Both psychiatrists said recent changes in gay culture, such as the ability to marry and raise children, are helping alleviate concerns about growing old. "There are now so many more opportunities for how gay men can live their lives," said Kertzner.
"It’s changed the story line for people’s lives" Drescher observed. "You’re starting to see two kinds of gay communities: one for those who want to slow down and those who don’t want to."
While many gay men who choose to marry and raise children move out of the urban gayborhoods, single gays remain so they can experience the nightlife and other amenities, he explained.
The single most important thing anyone can do as they age, however, is to develop a solid network of friends and prevent isolation. Both psychiatrists agreed that lack of a social network and living alone without human interaction is a recipe for possible suicide.
More than just sex
Jack Schlegl is a retired ad copywriter in New York. He’s 76, but his extensive network of friends and acquaintances runs the gamut of age groups. Schlegl maintains an extremely active social life and is active in several causes. Every summer, he continues to do what he and so many other gay men in their 20s and 30s do: He rents and shares a house in Fire Island Pines.
Starting in the 1970s, he organized house parties for the then-new organization Lambda Legal. He is well known as a tireless worker for Dancers Fight AIDS. He has long been one of main driving forces behind Out Professionals, New York’s largest LGBT professional networking group. And he is a founding trustee of a highly successful theater company.
If Schlegl offers any clues to aging, it’s that there’s plenty to do aside from sex! It’s easy to become active in charities, Schlegl said: "People are always looking for people who produce and who do more than talk and can get a job done."
For Schlegl’s party, he doesn’t see himself slowing down any time soon. "The richer your life is, the more stimulation you get, the more innovative your thinking is," he maintained.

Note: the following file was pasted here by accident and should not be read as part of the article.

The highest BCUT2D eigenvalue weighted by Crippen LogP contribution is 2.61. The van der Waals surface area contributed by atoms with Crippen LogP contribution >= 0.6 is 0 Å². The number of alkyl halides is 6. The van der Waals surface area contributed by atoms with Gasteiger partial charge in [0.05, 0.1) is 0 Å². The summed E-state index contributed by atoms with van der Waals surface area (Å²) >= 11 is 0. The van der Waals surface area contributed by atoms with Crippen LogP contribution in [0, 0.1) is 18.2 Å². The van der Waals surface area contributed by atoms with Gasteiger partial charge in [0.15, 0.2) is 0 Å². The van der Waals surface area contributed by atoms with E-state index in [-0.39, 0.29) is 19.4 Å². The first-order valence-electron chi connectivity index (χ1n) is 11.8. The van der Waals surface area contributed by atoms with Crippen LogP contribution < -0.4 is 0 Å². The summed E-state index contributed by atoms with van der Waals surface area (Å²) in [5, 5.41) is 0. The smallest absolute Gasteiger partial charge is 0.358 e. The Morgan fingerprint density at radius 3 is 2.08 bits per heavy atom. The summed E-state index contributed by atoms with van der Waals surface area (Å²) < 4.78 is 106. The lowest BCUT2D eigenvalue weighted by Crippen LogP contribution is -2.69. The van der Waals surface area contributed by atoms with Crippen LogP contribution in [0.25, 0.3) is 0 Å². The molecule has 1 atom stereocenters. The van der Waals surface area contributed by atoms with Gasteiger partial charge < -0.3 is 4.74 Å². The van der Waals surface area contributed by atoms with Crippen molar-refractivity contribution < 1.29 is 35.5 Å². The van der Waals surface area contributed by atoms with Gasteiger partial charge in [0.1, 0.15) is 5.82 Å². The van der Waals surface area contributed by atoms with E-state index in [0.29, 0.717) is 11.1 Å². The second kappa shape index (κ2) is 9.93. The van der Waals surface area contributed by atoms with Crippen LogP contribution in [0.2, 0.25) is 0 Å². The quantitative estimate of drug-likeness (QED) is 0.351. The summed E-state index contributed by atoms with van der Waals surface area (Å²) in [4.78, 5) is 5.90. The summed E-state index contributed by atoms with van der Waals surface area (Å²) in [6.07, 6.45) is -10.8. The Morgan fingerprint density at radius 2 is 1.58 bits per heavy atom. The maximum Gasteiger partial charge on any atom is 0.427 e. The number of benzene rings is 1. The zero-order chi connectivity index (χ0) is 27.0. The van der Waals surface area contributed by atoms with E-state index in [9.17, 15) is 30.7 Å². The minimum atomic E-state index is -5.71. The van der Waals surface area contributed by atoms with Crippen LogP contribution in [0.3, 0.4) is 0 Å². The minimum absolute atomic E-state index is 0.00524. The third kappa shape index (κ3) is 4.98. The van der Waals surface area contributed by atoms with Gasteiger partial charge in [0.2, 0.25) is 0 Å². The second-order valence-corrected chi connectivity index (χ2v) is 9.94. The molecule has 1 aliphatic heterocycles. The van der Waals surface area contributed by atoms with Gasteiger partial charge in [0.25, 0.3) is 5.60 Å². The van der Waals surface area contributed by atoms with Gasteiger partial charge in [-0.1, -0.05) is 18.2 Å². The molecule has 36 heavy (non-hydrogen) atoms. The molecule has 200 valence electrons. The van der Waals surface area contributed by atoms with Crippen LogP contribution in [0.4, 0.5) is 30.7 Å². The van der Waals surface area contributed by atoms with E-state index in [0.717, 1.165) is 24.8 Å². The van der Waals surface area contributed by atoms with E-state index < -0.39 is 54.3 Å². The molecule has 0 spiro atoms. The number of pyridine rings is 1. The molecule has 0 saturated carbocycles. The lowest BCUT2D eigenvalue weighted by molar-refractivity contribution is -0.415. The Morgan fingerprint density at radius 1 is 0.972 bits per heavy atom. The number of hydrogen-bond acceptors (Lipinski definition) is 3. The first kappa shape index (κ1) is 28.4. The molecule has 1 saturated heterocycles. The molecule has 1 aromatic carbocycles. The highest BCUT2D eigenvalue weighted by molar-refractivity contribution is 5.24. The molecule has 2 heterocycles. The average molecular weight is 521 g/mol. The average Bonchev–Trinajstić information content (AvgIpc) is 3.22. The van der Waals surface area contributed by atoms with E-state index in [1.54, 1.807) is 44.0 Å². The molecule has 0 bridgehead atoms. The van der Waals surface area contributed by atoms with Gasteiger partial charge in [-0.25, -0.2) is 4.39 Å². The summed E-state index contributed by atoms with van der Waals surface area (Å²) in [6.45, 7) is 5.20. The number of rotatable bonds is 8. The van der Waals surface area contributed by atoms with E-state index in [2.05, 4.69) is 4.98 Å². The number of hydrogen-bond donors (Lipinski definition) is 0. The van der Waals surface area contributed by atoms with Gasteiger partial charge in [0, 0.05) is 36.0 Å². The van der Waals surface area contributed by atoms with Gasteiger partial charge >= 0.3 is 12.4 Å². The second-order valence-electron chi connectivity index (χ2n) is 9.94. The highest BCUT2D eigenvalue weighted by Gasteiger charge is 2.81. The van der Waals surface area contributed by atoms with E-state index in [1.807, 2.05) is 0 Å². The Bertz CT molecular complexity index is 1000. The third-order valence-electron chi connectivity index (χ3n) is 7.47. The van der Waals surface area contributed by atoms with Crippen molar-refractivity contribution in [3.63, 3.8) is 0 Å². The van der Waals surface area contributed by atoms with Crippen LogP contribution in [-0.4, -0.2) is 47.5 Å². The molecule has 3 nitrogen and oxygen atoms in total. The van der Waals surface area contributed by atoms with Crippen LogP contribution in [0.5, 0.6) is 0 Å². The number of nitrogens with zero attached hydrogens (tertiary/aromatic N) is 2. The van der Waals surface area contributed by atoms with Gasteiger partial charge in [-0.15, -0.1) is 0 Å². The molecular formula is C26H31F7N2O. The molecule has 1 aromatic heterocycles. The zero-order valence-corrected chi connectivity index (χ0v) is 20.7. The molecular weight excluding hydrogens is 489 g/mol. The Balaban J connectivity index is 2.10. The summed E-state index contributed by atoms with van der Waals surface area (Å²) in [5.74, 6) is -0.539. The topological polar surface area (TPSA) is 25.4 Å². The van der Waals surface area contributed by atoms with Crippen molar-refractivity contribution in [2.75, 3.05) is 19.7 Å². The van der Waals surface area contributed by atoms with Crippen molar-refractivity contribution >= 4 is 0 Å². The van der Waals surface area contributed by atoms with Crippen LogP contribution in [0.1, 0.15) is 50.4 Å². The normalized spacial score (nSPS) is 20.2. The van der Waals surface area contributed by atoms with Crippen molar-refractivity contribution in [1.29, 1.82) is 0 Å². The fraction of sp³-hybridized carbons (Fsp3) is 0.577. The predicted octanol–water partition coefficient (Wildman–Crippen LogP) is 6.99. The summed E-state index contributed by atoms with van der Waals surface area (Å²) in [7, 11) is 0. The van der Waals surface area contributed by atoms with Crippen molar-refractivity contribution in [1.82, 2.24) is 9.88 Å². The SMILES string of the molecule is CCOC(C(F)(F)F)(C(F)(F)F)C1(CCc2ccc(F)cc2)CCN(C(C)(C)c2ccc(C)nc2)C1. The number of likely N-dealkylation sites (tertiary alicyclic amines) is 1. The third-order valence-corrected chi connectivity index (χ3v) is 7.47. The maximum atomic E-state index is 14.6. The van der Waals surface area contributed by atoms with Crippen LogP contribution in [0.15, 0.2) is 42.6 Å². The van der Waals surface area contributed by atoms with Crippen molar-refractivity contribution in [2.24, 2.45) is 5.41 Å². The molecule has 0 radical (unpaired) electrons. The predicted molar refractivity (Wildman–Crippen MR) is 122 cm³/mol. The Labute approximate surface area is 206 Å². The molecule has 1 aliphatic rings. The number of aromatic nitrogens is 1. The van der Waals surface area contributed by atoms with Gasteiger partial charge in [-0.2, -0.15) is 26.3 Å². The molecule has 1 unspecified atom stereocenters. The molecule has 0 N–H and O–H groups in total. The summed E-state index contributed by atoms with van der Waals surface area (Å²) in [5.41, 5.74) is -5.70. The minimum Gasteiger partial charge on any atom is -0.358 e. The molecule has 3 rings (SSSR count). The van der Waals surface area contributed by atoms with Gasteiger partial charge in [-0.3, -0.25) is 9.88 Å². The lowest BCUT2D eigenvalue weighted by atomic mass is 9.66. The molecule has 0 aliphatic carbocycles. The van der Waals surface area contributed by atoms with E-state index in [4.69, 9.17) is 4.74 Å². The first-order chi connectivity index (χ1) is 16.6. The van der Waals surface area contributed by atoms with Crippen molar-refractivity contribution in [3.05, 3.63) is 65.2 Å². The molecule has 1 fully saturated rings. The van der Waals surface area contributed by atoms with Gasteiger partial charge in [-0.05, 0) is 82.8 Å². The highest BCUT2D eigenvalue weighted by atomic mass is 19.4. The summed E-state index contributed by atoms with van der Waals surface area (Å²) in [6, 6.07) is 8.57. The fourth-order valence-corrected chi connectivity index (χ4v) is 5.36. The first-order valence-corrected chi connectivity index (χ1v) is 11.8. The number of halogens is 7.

Another "young at heart" is Matt, a New York executive about to turn 60. He remains fit, still hooks up for sex and goes out dancing. Widowed by AIDS, "In my middle age I found myself once again in the meat market and you’re put at the bottom of the shelf," he reported. "In our generation, it’s especially hard because the talent pool is so much shallower because so many of our contemporaries died from AIDS."
He readily acknowledges that "looks are important. I always get mad when I hear people say we live in shallowness. It’s no more true of us than the Greeks or Romans, or Renaissance Italians."
The way not to let aging upset you, he said, is a positive attitude. That will have the added benefit of not making you feel old when you’re around younger people.
"I personally like to think and have been told that I have a rich inner life," he said. "I’m an avid reader, play an instrument and play bridge, and I like to think it’s part of a full life. Part of that life when I was younger was getting attention, going to Fire Island and getting laid. As you grow older, you realize you are not one of the hottest chippies in the room. It’s also true, however, that we are all born into this world with our little egos intact and we always want affirmation," at any age.
Matt told an anecdote he had once heard about a man in Dallas depressed because he was about to turn 40. "As he walked into a gay bar, a twink walking out turns to a friend and says, ’I didn’t realize it was old age night.’ Then he was really depressed. The correct riposte, of course, is, ’I can’t do anything about getting older, but you can do something about being an asshole.’"
The picture for gay seniors, Matt said, is getting brighter. "We are at the beginning of developing resources for older people," he observed. "I suspect that when men who are 20 now when they are 60 there will be services for them like there are for straight counterparts."
Perhaps we should all keep in mind that the adage "It gets better" can hold true at any age.